So, when you add up search and subscriptions, AOL is likely earning at least $700 million of operating profit per year.

And how much operating profit is AOL actually reporting?

A paltry ~$42 million in the first quarter, or about $175 million a year (excluding restructuring charges, etc.)

In other words, AOL is getting $700+ million of operating profit from its subscription and search businesses and reporting less than $200 million a year of total operating profit.  Worse, AOL’s free cash flow has gone negative.

And that suggests that…

AOL’s core “display” ad business–the one it wants everyone to focus on–is losing a staggering ~$500 million a year.


If AOL wants investors to get excited about the company’s future growth story, it needs to show investors that this $500 million is being invested wisely.

It also needs to radically cut this investment rate–and soon.

Otherwise, investors are perfectly reasonable to conclude that AOL is just pissing away its remaining legacy cash flow and will never build a profitable growth business.

So, assuming management’s excitement is based on something other than hope, what numbers should management release?

1) A full income statement for the US media business — revenue and losses. Investors deserve to understand how much money the company’s core business is losing and why management thinks it will soon become a profitable growth business. Management also needs to “right-size” this business quickly (in fact, this should have been done years ago). If most of these losses are coming from Patch, which reportedly loses ~$120+ million a year, management should also release the Patch financials–so investors can accurately assess both it and the US media business.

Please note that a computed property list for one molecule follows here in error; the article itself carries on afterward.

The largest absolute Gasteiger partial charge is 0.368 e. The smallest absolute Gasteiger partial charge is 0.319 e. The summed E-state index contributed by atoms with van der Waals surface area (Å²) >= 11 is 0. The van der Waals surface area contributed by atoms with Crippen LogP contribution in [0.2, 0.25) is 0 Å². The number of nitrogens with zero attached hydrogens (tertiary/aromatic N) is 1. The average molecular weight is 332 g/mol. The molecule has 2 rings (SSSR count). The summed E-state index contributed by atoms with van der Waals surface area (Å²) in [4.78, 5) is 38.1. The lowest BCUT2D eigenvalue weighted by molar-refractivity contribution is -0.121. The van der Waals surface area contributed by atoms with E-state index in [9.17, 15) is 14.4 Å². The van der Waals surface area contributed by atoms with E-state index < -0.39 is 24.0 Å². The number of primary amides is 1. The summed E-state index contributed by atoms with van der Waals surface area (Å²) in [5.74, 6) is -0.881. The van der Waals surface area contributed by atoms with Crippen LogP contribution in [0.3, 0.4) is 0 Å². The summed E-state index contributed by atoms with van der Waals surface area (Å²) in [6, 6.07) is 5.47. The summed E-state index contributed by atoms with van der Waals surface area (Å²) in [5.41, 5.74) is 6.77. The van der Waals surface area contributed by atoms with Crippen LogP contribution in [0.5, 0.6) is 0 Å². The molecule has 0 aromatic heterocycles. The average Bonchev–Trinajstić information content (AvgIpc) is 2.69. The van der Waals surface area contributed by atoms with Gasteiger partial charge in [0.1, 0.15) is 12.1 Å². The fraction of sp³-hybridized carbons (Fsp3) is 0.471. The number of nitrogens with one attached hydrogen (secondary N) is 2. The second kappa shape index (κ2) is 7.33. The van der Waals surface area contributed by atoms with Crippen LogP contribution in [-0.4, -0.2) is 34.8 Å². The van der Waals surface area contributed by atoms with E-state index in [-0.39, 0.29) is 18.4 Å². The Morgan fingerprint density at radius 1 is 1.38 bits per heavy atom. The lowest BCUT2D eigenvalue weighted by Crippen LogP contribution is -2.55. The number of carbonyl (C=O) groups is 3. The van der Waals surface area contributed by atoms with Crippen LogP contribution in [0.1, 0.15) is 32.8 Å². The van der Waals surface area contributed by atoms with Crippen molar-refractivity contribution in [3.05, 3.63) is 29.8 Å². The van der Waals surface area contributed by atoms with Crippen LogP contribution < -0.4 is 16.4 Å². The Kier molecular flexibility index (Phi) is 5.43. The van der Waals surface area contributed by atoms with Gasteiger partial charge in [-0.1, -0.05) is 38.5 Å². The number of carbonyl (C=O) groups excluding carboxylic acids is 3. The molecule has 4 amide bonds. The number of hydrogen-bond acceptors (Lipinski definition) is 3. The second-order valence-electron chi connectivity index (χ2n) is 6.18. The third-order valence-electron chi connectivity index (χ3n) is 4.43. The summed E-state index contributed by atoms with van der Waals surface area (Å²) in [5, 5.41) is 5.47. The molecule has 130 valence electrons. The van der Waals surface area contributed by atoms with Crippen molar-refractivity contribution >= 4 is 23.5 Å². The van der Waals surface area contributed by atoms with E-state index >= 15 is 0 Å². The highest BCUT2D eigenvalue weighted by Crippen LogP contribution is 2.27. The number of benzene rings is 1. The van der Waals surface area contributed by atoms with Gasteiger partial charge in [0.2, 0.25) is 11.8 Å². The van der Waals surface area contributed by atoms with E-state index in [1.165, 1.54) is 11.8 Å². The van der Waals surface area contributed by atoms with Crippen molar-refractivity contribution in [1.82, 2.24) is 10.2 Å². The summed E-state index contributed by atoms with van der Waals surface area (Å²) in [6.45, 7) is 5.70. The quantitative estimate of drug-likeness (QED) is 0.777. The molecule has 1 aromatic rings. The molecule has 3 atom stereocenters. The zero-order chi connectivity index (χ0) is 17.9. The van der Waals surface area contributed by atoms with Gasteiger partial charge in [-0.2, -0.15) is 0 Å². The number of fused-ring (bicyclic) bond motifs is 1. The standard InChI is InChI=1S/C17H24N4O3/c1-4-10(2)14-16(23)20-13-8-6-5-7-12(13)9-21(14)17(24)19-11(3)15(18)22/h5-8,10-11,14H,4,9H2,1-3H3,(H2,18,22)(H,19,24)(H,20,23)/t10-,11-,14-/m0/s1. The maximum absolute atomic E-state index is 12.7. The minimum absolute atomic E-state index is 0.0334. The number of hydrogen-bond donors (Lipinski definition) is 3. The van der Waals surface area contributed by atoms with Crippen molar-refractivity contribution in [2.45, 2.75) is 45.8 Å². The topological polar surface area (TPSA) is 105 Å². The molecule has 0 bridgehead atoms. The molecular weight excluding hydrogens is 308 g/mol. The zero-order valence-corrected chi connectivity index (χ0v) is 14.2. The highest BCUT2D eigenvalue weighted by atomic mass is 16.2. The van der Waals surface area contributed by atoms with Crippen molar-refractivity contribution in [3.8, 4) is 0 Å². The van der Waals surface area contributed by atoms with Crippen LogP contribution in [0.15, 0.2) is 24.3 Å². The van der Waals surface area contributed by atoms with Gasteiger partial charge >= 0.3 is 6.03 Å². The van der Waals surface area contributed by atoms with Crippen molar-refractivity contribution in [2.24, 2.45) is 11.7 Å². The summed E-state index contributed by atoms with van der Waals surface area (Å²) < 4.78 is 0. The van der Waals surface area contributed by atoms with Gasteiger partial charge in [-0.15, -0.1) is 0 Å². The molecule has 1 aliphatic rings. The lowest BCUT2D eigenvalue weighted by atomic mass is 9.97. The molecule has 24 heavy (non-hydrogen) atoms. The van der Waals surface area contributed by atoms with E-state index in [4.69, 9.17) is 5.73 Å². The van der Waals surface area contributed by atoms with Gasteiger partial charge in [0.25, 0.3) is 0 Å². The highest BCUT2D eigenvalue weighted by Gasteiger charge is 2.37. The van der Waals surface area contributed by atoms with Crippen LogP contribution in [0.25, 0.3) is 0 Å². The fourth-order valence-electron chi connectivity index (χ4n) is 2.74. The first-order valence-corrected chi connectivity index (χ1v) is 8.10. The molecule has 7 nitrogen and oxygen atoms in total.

2) Full financials for “Patch” (see above).  Patch is a massive investment for the company. Investors deserve to understand just how massive the Patch investment is–because they may believe, as we do, that this money could be better allocated.

3) Unit-level financials for the handful of “Patch” properties that are about to become profitable. Tim Armstrong continues to say that one reason he’s so excited about Patch is that some of the early Patches are about to be profitable. If this is true, management should share their financials (revenue, employees, costs, traffic, etc.)  Most investors and some insiders think that Patch is gigantic pipe dream that will never work and, in the meantime, will incinerate $120+ million a year. If AOL’s management knows something these investors don’t, it should share that information.

If AOL wants investors to agree that its stock is “severely undervalued,” it needs to give investors more information with which to come to that conclusion for themselves.

Because talk alone, unfortunately, is cheap.  Numbers speak louder than words.

Business Insider Emails & Alerts

Site highlights each day to your inbox.

Follow Business Insider Australia on Facebook, Twitter, LinkedIn, and Instagram.